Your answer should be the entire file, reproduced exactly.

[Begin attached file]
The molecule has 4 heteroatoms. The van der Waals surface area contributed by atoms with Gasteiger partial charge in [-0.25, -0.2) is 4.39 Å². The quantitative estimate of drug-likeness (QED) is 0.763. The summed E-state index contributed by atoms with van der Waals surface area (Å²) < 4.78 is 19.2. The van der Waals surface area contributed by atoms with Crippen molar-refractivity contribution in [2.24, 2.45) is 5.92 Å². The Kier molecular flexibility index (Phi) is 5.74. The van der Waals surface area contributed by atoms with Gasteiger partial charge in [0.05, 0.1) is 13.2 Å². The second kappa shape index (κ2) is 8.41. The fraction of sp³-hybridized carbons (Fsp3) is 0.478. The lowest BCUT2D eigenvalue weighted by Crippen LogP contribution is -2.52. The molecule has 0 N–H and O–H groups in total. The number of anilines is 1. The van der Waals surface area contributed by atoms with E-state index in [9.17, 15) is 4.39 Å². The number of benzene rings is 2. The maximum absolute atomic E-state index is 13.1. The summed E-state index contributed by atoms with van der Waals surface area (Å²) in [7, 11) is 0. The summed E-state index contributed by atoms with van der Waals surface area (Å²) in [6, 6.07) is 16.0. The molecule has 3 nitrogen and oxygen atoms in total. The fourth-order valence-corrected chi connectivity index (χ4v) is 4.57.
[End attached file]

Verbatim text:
The molecule has 4 heteroatoms. The van der Waals surface area contributed by atoms with Gasteiger partial charge in [-0.25, -0.2) is 4.39 Å². The quantitative estimate of drug-likeness (QED) is 0.763. The summed E-state index contributed by atoms with van der Waals surface area (Å²) < 4.78 is 19.2. The van der Waals surface area contributed by atoms with Crippen molar-refractivity contribution in [2.24, 2.45) is 5.92 Å². The Kier molecular flexibility index (Phi) is 5.74. The van der Waals surface area contributed by atoms with Gasteiger partial charge in [0.05, 0.1) is 13.2 Å². The second kappa shape index (κ2) is 8.41. The fraction of sp³-hybridized carbons (Fsp3) is 0.478. The lowest BCUT2D eigenvalue weighted by Crippen LogP contribution is -2.52. The molecule has 0 N–H and O–H groups in total. The number of anilines is 1. The van der Waals surface area contributed by atoms with E-state index in [9.17, 15) is 4.39 Å². The number of benzene rings is 2. The maximum absolute atomic E-state index is 13.1. The summed E-state index contributed by atoms with van der Waals surface area (Å²) in [7, 11) is 0. The summed E-state index contributed by atoms with van der Waals surface area (Å²) in [6, 6.07) is 16.0. The molecule has 3 nitrogen and oxygen atoms in total. The fourth-order valence-corrected chi connectivity index (χ4v) is 4.57.